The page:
putting I.S. 231 in the bottom 44%of schools citywide and making I.S. 231 the lowest-performing middle school in District 29.
Last year, only 21% of students were performing on grade level in math
putting I.S. 231 in the bottom 12% of middle schools in the entire City and again making I.S. 231 the lowest-performing middle school in District 29.
With so few students performing at grade level, I.S. 231 students must make substantial progress to get back on track.Unfortunately, I.S. 231 is in the bottom quarter of middle schools citywide in terms of learning growth in English andin the bottom 5% of middle schools citywide in terms of learning growth in math. If such poor performance continues,I.S. 231 students will fall even further behind their peers in other schools.
I.S. 231 earned a D grade last year on its Progress Report, including D grades on the Student Progress and StudentPerformance sub-sections. I.S. 231 earned an overall grade of C in 2008-2009 and an overall grade of D in 2007-2008,making this the third consecutive year that I.S. 231 earned a grade of C or lower on its annual Progress Report.
I.S. 231 was rated
on its most recent Quality Review in 2009-2010. During Quality Reviews, experiencededucators spend several days visiting a school, observing classrooms, and talking to staff, students, and parents.Schools are rated on a four-point scale
with “well
developed” as the highest rating.
During the 2008-
2009, the school’s attendance rate was 92%, equal to the average attendance rate for middle schools
citywide, but still ranking I.S. 231 in the bottom quarter for District 29 when it comes to middle schools.
Safety issues have been a concern at the school.
On the 2010 New York City School Survey, one in threestudents
reported feeling unsafe in the hallways, bathrooms, and locker rooms at I.S. 231. Parentsalso worry about the safety of their children at I.S. 231, with 24% reporting that they felt their children wereunsafe at school.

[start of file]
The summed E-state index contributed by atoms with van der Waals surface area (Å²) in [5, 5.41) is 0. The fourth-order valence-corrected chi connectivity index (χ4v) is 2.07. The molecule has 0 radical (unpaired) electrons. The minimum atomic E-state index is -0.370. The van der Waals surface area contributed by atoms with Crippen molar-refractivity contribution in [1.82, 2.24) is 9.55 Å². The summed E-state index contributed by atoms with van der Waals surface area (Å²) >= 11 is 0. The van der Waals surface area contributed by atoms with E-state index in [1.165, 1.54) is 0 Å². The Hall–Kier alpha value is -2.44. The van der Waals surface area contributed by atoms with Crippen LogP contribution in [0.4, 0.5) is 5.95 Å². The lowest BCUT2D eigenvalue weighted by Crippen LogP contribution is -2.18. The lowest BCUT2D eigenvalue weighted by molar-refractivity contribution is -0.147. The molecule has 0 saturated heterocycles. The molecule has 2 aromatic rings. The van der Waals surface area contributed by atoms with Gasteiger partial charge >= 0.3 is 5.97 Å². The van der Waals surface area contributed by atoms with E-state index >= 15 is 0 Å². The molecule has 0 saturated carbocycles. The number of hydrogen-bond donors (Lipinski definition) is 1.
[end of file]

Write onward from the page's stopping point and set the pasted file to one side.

Demand for the School is Low, Suggesting that Families Are Seeking Better Options
I.S. 231 is a zoned school, but only 35% of zoned students attend. This means that 65% of students who areguaranteed a seat at the school choose to enroll elsewhere.
Despite Our Best Efforts, Performance at I.S. 231 Remains Low
We recognize that I.S.231 staff members have worked hard to improve the school, but the school has not yet turned
around. To help the school’s efforts to improve performance, t
he DOE has provided numerous supports to I.S.231including:
Leadership Support:
Offering the principal extensive training on using the Quality Review rubric as a tool for school improvement,formative assessments, Coordinated Early Intervention Services (CEIS), and ARIS, and on understanding NewYork State Education Department Differentiated Accountability (AYP) and essential learning outcomes.
Helping the principal develop I.S. 231’s
Comprehensive Education Plan and set school-wide goals.Connecting administrators with other schools to learn best practices that could be replicated at I.S. 231.
Instructional Support:
Training for teachers on individualized instruction, comprehension strategies, teaching English languagelearners, analyzing data and using it to inform instructional decisions, aligning formative assessments tostandards, and classroom management strategies.Working with I.S. 231 to implement Action 100, a program
that helps educators identify students’ level of 
understanding in individual subjects and strategies to help students improve.Restructuring the school into small learning communities.Helping I.S. 231 reorganize its school day into double period time blocks in order to maximize the time studentsspend on lessons.
Operational Support:
Guidance on implementing grant funding: $35,000 was used for coaching arts teachers, integrating the arts intoinstruction, partnering with cultural groups, math tutoring programs, teacher training, and trips to Brookhaven